A federal bankruptcy court ruled that Dallas businessman Aharon Chen and A.C. Painting Inc., his now-bankrupt company, defrauded more than $3 million from Texas Mutual Insurance Co., a workers compensation provider.
Chen was ordered to pay $1.3 million and attorney’s fees to Texas Mutual. In addition, the court upheld the company’s claim against Chen’s business’ bankruptcy estate for another $2.5 million, plus attorney’s fees and interest.
Texas Mutual investigators found that Chen classified some 100 employees on his company’s payroll as independent contractors; investigators took note when A.C. Painting began filing claims for workers not reported at audit. Chen paid his unreported employees through a hidden account dubbed the “blue account.” Texas Mutual attorneys accessed A.C. Painting’s computer hard drive to discover the hidden account.
By reporting a smaller staff to Texas Mutual than it actually had, A.C. Painting paid lower premiums than it should have-workers’ compensation premiums are determined partially by the number of employees a company has.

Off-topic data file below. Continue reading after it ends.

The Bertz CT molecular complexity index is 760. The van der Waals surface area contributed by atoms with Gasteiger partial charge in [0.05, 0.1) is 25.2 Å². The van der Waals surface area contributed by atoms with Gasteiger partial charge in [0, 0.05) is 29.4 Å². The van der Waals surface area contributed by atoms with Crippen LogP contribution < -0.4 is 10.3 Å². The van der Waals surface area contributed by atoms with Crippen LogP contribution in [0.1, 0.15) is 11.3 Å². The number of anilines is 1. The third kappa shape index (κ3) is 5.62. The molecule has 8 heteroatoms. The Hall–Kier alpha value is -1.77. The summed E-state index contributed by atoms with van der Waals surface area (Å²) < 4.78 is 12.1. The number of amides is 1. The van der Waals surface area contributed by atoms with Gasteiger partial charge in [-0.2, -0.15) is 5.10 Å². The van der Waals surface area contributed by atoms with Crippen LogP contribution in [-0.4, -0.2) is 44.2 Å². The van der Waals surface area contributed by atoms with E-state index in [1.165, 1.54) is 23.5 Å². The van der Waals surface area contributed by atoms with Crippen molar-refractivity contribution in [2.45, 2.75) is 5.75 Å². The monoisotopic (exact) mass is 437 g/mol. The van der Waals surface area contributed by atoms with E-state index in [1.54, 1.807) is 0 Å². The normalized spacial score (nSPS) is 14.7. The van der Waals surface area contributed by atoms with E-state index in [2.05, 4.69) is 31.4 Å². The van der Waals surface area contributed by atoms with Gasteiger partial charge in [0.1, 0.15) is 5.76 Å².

During the bankruptcy proceedings, Texas Mutual presented evidence of more unreported “independent contractors” who actually qualified as A.C. Painting employees. Judge Steven A. Felsenthal, U. S. Bankruptcy Judge for the Northern District of Texas, Dallas Division, found that the “independent contractor” designation was not appropriate for workers’ compensation purposes. He cited the Texas Insurance Code, which requires a policyholder to “make full disclosure to its insurance company of information concerning its true ownership, change of ownership, operations, or payroll and any of its records pertaining to workers’ compensation insurance.”
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